A lot of this is because Lutron doesn’t feel they have to care. What are people going to do, really? That is the environment Lutron has enjoyed for years. Now there are competitors, lots of them, and it’s something Lutron needs to adjust to. But many legacy companies (yes, Lutron is a legacy company) just dig in deeper and entrench further in the old ways when this kind of thing happens. That never works long run. Crestron lighting competing in the high end, countless enthusiast systems competing in the middle, and Apple/google/amazon competing at the low end... yikes! The days may be numbered if Lutron keeps making these stupid choices. The system is also seriously in need of more modern switches and controls. Why is fan control still so problematic these days. Crazy. Patent is up on some stuff too so competitors may eat in other areas as well. I just dealt with a stupid Lutron thing tonight so I’m on a roll with their shortcomings but really they need to rethink their strategy for a modern world.

  7. #7
    Is the new API also going to be used for Radio RA2 integration? I have my RA2 integrated with Control4 currently. Thanks.

  8. #8
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    What Lutron has to understand is that even in the high end market, customers are very engaged and smart about it. apologizes to the "with it" Baby Boomers, but 15 years ago, the type of person who would have a lighting system in their mansion was an older baby boomer who couldn't care less about how the system worked as long as it worked and what they had in their neighbor's mansion. Customers now are a different generation and VERY into this stuff whether it's $20 wifi dimmers, Caseta, Ra2, Vantage , Homeworks, whatever. To be honest, some customers I've met know the ins and outs of Alexa integration better than I do. Hell, there are people who use Home Assistant on their own.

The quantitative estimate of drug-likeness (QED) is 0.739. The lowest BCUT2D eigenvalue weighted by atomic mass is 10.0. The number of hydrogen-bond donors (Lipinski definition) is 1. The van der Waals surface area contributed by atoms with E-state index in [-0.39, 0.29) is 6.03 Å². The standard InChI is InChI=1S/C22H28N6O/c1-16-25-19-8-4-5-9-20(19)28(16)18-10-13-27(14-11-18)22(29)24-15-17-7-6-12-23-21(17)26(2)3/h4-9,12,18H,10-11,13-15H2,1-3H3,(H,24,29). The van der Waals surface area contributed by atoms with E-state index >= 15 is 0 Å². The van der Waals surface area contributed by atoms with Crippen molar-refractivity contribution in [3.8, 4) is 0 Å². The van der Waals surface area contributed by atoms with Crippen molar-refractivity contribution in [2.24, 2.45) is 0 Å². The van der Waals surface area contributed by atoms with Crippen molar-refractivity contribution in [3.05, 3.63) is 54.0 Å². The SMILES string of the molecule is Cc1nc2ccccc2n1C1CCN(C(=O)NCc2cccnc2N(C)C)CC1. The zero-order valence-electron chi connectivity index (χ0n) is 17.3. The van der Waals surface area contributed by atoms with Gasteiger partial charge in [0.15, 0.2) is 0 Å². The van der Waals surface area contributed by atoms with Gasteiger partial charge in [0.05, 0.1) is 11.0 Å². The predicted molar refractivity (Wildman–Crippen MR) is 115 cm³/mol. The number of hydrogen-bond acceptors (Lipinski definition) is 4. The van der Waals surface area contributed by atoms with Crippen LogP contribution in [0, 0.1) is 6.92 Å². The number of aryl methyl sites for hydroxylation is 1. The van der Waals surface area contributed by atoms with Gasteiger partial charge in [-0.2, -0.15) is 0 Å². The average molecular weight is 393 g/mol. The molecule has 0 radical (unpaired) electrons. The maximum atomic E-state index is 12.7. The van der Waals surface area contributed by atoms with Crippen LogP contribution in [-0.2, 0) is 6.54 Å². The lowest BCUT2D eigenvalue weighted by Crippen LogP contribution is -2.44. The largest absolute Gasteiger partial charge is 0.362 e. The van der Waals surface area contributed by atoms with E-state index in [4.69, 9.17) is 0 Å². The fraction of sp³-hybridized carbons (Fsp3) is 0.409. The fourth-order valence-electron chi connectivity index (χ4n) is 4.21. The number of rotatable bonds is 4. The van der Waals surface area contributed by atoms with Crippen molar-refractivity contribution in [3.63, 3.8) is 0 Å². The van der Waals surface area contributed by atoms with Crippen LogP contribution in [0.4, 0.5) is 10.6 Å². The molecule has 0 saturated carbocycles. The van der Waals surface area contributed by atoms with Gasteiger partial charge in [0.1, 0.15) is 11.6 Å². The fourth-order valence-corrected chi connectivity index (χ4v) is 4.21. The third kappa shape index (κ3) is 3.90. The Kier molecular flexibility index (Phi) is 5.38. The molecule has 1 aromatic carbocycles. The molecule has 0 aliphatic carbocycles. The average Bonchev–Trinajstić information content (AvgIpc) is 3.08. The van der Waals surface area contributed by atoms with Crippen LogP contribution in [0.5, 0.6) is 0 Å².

In other words, they know enough to walk away from Lutron whether it's to the other dealer systems or roll their own so Lutron has to be more open, not less. They're not Apple, there is no cult following here. I fully admit that I was wrong about Caseta...at first I thought it was just a toy system but to Lutron's credit, they saw the DIY market coming and got a start at the right time with that. What they're doing with Homeworks now though doesn't make sense to me. At a time where the high end systems have to be more open and work with more things, they're taking away features and at this rate, may put the customer in a difficult position of having to replace their entire system. "I can't use my RPMs or legacy keypads? Ok, let me get my Crestron dealer and get a quote on that since I already use that for AV and this way we cut out the middle man".

    I'm all for change but taking away existing features is NOT the way to do it. What's the downside? It's only a few Kilobytes of legacy code.

  9. #9
    Authorized Lutron Contributor
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    The new LEAP protocol used for integration is a modern API that offers many benefits over Telnet including faster setup for integrators, richer data, the ability to scale larger, the option for cloud-based or local integrations, enhanced security and uniformity with other Lutron systems. We are working with our major partners first to develop drivers and Control4’s driver is now available in beta. We are open to working with partners across the industry and expand the availability of drivers for other equipment. If there is a specific integration you are interested in, please forward your request to hwsupport@lutron.com and we will get to the correct parties for consideration.